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New bills to ease student voting

BY JAMEEL NAQVI
Daily Staff Reporter
Published September 20, 2004

For most people, registering to vote can be a painless process
that takes fewer than 10 minutes to complete at the City
Clerk’s Office. But state college students face too many
procedural barriers to registration, Sen. Liz Brater (D-Ann Arbor)
said yesterday. Brater says a four-bill package she introduced last
week would remove these hurdles.

“Every citizen deserves equal access to the political
process,” she said in a speech delivered to a handful of
students in the Wolverine Room of the Michigan Union yesterday.

Michigan Student Assembly Vice President Jennifer Nathan, who
also spoke at the event, said any complication in the registration
process, however minor, depresses voter turnout.

“You’re not going to be inclined to vote when the
process is so difficult,” she said.

Brater conceded that her package, which she hopes will help
reverse a “downward trajectory” in rates of voting
among college-aged citizens, has no chance of passage in time for
this year’s elections.

“I don’t expect even to get a hearing on this
issue,” she said, blaming the Republicans, who currently
control both houses of the state Legislature.

One part of Brater’s package would allow first-time
voters, including many University students who want to vote in
their hometown elections, to register by mail even if they wish to
submit an absentee ballot. Existing laws require first-time voters
to register in person to receive absentee ballots.

“That is something that very clearly disenfranchises
students,” said College Democrats Secretary Courtney Skiles,
an LSA senior. “Students don’t have the resources to
travel to their Secretary of State (Branch Office),” she
added. “Brater’s legislation would eliminate one more
significant barrier to students voting.”

Brater’s proposed legislation would also allow a student
to vote on campus without having to affix a change-of-address
sticker to the back of his driver’s license.

Brater encouraged students to vote in Ann Arbor’s
elections.

“Students are very affected by local issues,” she
said.

“I don’t see much of an advantage to voting in Ann
Arbor as opposed to your hometown,” said Students for Bush
Chair Scott Foley, explaining that Democrats will win most of the
races and issues in the city. But he encouraged students from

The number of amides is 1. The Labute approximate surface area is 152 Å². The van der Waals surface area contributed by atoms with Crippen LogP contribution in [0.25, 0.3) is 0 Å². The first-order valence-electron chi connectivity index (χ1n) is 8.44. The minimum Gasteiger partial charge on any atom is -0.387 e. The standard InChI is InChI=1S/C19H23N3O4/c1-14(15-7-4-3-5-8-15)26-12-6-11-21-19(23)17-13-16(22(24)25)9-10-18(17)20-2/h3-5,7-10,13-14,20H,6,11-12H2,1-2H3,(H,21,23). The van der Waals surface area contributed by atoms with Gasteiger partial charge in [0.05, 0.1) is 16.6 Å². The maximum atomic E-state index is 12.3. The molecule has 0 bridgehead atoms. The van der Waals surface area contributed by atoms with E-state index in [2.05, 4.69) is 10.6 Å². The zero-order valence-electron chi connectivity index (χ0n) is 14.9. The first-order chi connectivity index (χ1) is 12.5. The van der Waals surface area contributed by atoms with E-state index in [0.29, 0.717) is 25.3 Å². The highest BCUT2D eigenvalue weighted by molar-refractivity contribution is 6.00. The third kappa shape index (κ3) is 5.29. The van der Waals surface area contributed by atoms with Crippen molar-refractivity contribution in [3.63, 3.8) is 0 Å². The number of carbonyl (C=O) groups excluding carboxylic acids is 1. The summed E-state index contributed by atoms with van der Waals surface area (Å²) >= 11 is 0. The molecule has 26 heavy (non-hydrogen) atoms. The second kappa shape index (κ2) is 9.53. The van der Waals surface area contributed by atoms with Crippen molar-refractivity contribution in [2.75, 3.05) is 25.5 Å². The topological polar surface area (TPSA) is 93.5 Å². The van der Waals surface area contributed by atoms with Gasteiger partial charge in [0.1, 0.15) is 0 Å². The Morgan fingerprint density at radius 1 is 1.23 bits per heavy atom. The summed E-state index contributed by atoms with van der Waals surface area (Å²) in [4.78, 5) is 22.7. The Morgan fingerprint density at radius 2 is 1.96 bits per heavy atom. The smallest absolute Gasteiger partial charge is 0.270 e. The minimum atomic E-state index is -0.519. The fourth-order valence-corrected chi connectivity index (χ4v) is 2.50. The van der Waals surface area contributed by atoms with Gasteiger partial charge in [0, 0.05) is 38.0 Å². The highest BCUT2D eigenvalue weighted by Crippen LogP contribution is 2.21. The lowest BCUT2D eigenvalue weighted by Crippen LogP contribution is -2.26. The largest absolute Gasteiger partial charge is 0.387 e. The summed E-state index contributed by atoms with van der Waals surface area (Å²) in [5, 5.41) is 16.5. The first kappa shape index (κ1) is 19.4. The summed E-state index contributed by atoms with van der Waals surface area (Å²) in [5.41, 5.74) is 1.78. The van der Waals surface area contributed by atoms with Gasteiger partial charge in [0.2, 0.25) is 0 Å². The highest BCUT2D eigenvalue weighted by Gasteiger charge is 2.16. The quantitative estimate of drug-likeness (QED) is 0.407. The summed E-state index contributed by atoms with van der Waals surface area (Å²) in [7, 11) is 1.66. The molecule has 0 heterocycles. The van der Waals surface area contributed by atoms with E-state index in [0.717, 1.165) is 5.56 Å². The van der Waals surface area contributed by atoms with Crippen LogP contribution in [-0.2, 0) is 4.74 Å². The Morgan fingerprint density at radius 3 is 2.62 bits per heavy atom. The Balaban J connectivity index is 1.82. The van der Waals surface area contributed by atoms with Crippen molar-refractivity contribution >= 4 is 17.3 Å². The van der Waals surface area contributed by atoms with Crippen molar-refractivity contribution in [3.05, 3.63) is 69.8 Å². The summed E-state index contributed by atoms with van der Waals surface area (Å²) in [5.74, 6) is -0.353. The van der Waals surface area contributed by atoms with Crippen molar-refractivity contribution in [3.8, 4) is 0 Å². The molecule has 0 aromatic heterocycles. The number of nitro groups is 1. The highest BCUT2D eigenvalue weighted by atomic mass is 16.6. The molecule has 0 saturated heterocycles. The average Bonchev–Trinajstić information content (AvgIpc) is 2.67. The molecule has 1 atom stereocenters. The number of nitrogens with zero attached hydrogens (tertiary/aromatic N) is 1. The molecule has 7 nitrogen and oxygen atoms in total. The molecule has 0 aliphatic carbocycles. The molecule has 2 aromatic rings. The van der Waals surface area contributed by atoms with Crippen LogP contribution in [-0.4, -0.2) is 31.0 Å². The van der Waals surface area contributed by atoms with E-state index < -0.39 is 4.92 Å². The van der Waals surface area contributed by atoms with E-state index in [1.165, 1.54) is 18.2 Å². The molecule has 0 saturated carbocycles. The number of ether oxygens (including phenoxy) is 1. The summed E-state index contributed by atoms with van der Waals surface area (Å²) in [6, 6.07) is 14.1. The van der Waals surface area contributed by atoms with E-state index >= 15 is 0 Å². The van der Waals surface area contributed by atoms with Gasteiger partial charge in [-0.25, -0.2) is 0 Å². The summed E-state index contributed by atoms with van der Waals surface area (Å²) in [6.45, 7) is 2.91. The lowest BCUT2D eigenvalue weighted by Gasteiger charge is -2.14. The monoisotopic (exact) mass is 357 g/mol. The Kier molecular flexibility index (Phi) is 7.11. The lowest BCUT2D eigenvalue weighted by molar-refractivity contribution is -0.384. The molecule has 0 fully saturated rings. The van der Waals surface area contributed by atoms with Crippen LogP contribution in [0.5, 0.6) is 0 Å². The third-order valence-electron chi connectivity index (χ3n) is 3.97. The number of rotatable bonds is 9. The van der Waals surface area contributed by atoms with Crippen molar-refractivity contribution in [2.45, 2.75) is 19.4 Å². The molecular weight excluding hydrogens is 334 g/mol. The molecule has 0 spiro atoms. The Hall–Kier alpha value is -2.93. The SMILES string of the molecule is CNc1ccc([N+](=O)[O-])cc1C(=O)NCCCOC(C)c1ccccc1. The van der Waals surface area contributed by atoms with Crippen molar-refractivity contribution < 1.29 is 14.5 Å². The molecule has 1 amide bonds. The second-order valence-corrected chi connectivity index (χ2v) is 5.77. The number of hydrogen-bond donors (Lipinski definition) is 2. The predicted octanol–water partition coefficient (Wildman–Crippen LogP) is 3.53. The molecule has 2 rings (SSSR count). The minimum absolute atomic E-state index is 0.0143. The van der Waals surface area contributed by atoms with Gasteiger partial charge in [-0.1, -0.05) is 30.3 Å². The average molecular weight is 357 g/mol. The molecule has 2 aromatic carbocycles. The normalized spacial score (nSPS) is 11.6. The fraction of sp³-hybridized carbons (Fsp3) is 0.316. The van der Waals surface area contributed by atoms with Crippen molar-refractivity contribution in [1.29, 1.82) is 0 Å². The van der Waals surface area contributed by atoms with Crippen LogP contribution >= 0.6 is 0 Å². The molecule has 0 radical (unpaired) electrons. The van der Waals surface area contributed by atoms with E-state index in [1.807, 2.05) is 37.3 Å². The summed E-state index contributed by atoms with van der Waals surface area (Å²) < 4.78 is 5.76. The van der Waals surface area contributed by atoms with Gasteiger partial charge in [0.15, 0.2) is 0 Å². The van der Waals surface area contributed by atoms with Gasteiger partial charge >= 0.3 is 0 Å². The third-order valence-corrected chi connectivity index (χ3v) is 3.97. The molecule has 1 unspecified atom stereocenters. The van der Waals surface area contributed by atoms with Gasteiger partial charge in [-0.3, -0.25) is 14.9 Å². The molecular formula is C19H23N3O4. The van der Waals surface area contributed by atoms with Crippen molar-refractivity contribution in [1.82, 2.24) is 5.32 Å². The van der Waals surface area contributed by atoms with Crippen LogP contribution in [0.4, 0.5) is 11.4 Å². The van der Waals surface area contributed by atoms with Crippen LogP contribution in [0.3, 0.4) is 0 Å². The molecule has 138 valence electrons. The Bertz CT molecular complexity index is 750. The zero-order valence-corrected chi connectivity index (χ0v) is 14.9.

solidly Republican or Democratic states to vote in Michigan, which
is seen as a swing state in the upcoming presidential election.

Skiles also said Michigan’s contested electoral votes make
it important for students to vote in the state.

Another bill would permit citizens to submit absentee ballots
without providing an excuse, which is currently required under
state law. This would have a minimal impact on students, for whom
school is a legitimate excuse for not being present at their
designated polling places on Election Day. The bill would allow
citizens who are unable to vote in person to participate in their
local elections.

Foley said many students are unaware that as a result of a 2000
law, the address on their driver’s licenses must match the
address on their Voter Identification Cards.

Referring to the 2000 law, Brater said, “That had the
intended consequence of disenfranchising many students on Michigan
campuses.” Public Act 118, enacted shortly before the 2000
elections, was challenged four years ago by MSA and five other
student assemblies, but it passed legal muster in court.

Brater accused former state Sen. Mike Rogers, whose district
included the Michigan State University campus, of sponsoring the
act to intentionally depress the student vote. In the 2000
elections, Rogers won a seat in the U.S. House by a narrow margin
of victory. Brater attributed Rogers’s victory to the
negative effect his legislation had on the participation of MSU
students.

By the same token, Brater, who is up for re-election in 2006,
and another sponsor of the bill, state Sen. Virgil Bernero
(D-Lansing), both could benefit from the package if it has its
intended effect of increasing rates of voting on college
campuses.

Students can check if they are registered to vote in Michigan by
going to www.sospublius.org. If they are registered, the website
will tell the address of their polling location.

Those not registered to vote in Ann Arbor, including first-time
voters and students registered elsewhere, can do so at the City
Clerk’s Office on the second floor of City Hall at 100 N.
Fifth Ave. Mail-in registration forms are available at
www.michigan.gov/sos. Completed forms should be mailed to the City
Clerk’s Office.

Students who wish to participate in their hometown elections may
either register at or submit the mail-in form to their local
clerk’s office. First-time voters who pursue the latter
option forfeit the right to submit an absentee ballot.

All newly registered voters and those who have changed their
addresses should receive their voter I.D. cards in the mail within
three weeks of completing the registration process. Students who do
not receive their I.D. cards within three weeks should contact the
clerk’s office of the city where they registered to vote.

“There are many hindrances to voting if you’re a
student,” Skiles said. But she said that it is misconception
that the registration process is difficult.

“It’s easy because of the concerted effort that
students are making to register voters,” she said.
“Registering to vote is a really simple process. It takes
maybe 30 seconds to one minute to fill in your address and sign the
form.”

“The problem is the lack of education of what the specific
rules are,” Foley said. “You have to really seek out
the specific rules.”

But he added that although there may be security reasons for
current voting laws, Brater’s proposed legislation
“certainly simplifies” the voting process.